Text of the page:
Franchisors can be reassured by a recent decision of the British Columbia Court of Appeal (Dairy Queen Canada, Inc. v. M.Y. Sundae Inc.) that affirmed the use of Mutual Cancellation and Release Agreements as a means to resolve franchise disputes while protecting franchisors against future claims.
In a May 2017 newsletter, we reported on a decision of the British Columbia Supreme Court that endorsed the use of a Mutual Cancellation and Release agreement as a means of terminating a franchise agreement. In that case, Dairy Queen Canada, Inc. (Dairy Queen), the franchisor, presented the Mutual Cancellation and Release Agreement to a franchisee that was in default of various obligations under its franchise agreement. In lieu of immediate termination, the Mutual Cancellation and Release Agreement gave the franchisee the opportunity to continue to operate for six months, during which it could sell its business, provided that the franchisee complied with the franchise agreement during the six month period. Importantly, and as its title would suggest, the Mutual Cancellation and Release Agreement contained a release of the franchisee’s claims against the franchisor.
After signing the Mutual Cancellation and Release Agreement, the franchisee pursued claims against the franchisor for breach of contract, as well as various breaches of the Arthur Wishart Act (Franchise Disclosure), 2000 (the Wishart Act), including breach of the duty of good faith and fair dealing.
In the original decision, the Supreme Court of British Columbia upheld the Mutual Cancellation and Release Agreement and found that it was a complete bar to the franchisee’s claims. The Court rejected the franchisee’s arguments that the Mutual Cancellation and Release Agreement had been signed under duress or should be disregarded on grounds of unconscionability.
The franchisee appealed this decision to the Court of Appeal for British Columbia, which upheld the lower court’s decision.
As part of the appeal, the franchisee brought a motion to adduce fresh evidence from a hand-writing expert in support of a novel argument that the Mutual Cancellation and Release Agreement had not been signed at all. In dismissing the motion, the Court held that the proposed fresh evidence was “more than simply new evidence. This is a reversal of the entire case that [the franchisee] took to trial.”
The Court also rejected the franchisee’s argument that the Mutual Cancellation and Release Agreement had been entered into under duress, and endorsed the trial judge’s finding that the offer to forbear enforcement in exchange for entering in the Mutual Cancellation and Release Agreement was nothing more than “legitimate commercial pressure.” The Court explained:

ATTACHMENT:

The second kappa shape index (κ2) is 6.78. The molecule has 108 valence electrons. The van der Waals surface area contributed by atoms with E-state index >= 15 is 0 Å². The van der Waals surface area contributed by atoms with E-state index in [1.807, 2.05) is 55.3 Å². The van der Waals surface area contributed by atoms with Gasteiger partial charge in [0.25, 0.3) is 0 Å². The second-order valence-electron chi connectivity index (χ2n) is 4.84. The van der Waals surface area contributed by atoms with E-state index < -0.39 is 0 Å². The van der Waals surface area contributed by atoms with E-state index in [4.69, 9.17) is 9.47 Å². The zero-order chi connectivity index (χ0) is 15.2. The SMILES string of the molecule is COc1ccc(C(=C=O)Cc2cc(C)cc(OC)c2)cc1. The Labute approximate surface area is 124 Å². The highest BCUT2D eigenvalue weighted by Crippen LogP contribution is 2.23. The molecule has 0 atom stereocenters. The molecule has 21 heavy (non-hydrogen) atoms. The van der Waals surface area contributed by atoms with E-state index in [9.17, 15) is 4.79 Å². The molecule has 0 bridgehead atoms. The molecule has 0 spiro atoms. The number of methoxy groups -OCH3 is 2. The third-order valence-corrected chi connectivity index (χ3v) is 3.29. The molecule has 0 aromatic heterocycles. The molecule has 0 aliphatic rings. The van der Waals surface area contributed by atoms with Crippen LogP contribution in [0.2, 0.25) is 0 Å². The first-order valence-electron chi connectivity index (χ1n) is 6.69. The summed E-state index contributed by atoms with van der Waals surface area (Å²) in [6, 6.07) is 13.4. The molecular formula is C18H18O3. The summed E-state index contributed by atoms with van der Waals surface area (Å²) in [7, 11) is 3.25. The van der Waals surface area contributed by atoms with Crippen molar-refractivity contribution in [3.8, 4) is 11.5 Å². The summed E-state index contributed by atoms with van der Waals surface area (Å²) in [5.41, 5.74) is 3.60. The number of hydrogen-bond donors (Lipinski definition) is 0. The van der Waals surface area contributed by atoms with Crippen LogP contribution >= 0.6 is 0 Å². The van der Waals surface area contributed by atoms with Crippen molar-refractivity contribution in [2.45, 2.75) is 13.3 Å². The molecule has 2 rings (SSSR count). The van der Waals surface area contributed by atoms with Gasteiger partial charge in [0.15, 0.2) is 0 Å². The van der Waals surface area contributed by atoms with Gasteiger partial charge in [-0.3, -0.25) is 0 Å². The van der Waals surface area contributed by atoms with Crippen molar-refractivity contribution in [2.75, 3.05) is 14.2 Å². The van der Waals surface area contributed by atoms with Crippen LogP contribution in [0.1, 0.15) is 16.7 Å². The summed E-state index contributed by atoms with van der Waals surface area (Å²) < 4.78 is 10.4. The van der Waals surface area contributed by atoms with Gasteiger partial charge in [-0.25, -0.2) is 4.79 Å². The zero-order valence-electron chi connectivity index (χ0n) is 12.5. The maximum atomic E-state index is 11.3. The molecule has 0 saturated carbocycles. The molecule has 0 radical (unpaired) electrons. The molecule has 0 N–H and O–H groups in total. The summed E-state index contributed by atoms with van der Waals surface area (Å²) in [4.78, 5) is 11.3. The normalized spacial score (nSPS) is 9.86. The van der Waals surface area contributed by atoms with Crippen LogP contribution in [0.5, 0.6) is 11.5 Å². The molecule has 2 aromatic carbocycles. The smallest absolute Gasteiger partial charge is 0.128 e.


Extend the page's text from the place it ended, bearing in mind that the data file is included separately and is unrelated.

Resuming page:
In this case, Dairy Queen was asserting a contractual right to terminate the franchise agreement for failure to abide by its terms. The Mutual Cancellation and Release was presented as an alternative to immediate closure to provide time for Mr. Richards to wind up the business in an orderly fashion. The trial judge concluded that:
… the Cancellation and Release is more generous on its face than the [Franchise] Agreement itself, allowing the franchisee time to recoup its investment through the sale of an operating franchise rather than immediate termination of the Agreement and an accompanying demand to cease and desist.
The trial judge appears to have accepted that the proposal of Dairy Queen to provide additional time to the appellants in return for the Mutual Cancellation and Release fell within the range of legitimate commercial pressure. I can see no error in this conclusion.
The Court of Appeal also rejected the franchisee’s argument that the timeline to review and sign the Mutual Cancellation and Release Agreement was insufficient and amounted to illegitimate pressure. Rather, the Court found that the ten-day period provided was ample time for the franchisee to explore its legal options. The Court explained:
[The franchisee] had known since April that Dairy Queen was taking the position that if he did not adhere to the standards required of the franchise, Dairy Queen could shut the business down. He had ample time to explore legal options before August 9. The trial judge determined that he had seen the document on July 31 and also that it was a document with which he was familiar. He could have refused to execute it, and defended any termination on the merits. This is not a case in which the demand was made without warning and without notice, leaving him with no option but to sign.
The Court of Appeal fully endorsed the trial decision below, holding that there was “no error in the trial judge’s thorough analysis and certainly no palpable and overriding error.”
The Court’s decision confirms that mutual cancellation and release agreements can be valuable tools for franchisors looking to end unworkable franchise relationships while limiting their liability. In these circumstances, the agreement can also be beneficial to franchisees that would otherwise face immediate termination for breaches of the franchise agreement. Instead, the franchisee will hopefully be able to find a buyer and recoup some or all of its investment in the franchise. For these reasons, before effecting a termination, franchisors should consider whether a mutual cancellation and release agreement could provide a mutually beneficial way to end the relationship while (hopefully) avoiding conflict.
Dairy Queen was represented by Colin Pendrith of Cassels at the summary trial and on appeal.